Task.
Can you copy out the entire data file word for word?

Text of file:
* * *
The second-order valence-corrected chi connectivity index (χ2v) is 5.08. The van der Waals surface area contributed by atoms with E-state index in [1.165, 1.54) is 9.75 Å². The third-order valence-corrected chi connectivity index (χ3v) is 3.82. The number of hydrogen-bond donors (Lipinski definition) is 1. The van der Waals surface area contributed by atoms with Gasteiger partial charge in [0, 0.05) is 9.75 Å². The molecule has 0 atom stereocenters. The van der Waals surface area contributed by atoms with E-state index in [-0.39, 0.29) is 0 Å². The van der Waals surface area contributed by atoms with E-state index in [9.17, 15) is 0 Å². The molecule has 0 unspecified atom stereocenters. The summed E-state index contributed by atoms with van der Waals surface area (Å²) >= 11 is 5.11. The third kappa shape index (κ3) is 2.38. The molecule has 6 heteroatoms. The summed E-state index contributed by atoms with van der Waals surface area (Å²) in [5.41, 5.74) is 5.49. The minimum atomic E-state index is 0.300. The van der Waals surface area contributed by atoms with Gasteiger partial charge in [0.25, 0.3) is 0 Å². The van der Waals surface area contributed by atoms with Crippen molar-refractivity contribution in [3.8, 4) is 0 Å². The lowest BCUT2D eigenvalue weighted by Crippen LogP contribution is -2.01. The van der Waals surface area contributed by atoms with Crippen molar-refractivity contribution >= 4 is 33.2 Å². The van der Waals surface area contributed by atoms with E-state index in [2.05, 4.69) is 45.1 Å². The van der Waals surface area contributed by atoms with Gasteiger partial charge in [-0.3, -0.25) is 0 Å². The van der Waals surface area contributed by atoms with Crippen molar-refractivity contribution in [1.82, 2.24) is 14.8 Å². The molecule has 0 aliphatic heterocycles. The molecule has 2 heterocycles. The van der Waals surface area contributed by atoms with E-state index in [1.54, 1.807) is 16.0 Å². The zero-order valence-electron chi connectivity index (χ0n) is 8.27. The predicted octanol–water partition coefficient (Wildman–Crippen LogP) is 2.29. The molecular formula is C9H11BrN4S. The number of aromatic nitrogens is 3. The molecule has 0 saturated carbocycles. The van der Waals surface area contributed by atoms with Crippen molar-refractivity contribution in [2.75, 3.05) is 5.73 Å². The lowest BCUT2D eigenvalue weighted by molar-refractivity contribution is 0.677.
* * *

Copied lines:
The second-order valence-corrected chi connectivity index (χ2v) is 5.08. The van der Waals surface area contributed by atoms with E-state index in [1.165, 1.54) is 9.75 Å². The third-order valence-corrected chi connectivity index (χ3v) is 3.82. The number of hydrogen-bond donors (Lipinski definition) is 1. The van der Waals surface area contributed by atoms with Gasteiger partial charge in [0, 0.05) is 9.75 Å². The molecule has 0 atom stereocenters. The van der Waals surface area contributed by atoms with E-state index in [-0.39, 0.29) is 0 Å². The van der Waals surface area contributed by atoms with E-state index in [9.17, 15) is 0 Å². The molecule has 0 unspecified atom stereocenters. The summed E-state index contributed by atoms with van der Waals surface area (Å²) >= 11 is 5.11. The third kappa shape index (κ3) is 2.38. The molecule has 6 heteroatoms. The summed E-state index contributed by atoms with van der Waals surface area (Å²) in [5.41, 5.74) is 5.49. The minimum atomic E-state index is 0.300. The van der Waals surface area contributed by atoms with Gasteiger partial charge in [0.25, 0.3) is 0 Å². The van der Waals surface area contributed by atoms with Crippen molar-refractivity contribution in [3.8, 4) is 0 Å². The lowest BCUT2D eigenvalue weighted by Crippen LogP contribution is -2.01. The van der Waals surface area contributed by atoms with Crippen molar-refractivity contribution >= 4 is 33.2 Å². The van der Waals surface area contributed by atoms with E-state index in [2.05, 4.69) is 45.1 Å². The van der Waals surface area contributed by atoms with Gasteiger partial charge in [-0.3, -0.25) is 0 Å². The van der Waals surface area contributed by atoms with Crippen molar-refractivity contribution in [1.82, 2.24) is 14.8 Å². The molecule has 0 aliphatic heterocycles. The molecule has 2 heterocycles. The van der Waals surface area contributed by atoms with E-state index in [1.54, 1.807) is 16.0 Å². The zero-order valence-electron chi connectivity index (χ0n) is 8.27. The predicted octanol–water partition coefficient (Wildman–Crippen LogP) is 2.29. The molecular formula is C9H11BrN4S. The number of aromatic nitrogens is 3. The molecule has 0 saturated carbocycles. The van der Waals surface area contributed by atoms with Crippen molar-refractivity contribution in [2.75, 3.05) is 5.73 Å². The lowest BCUT2D eigenvalue weighted by molar-refractivity contribution is 0.677.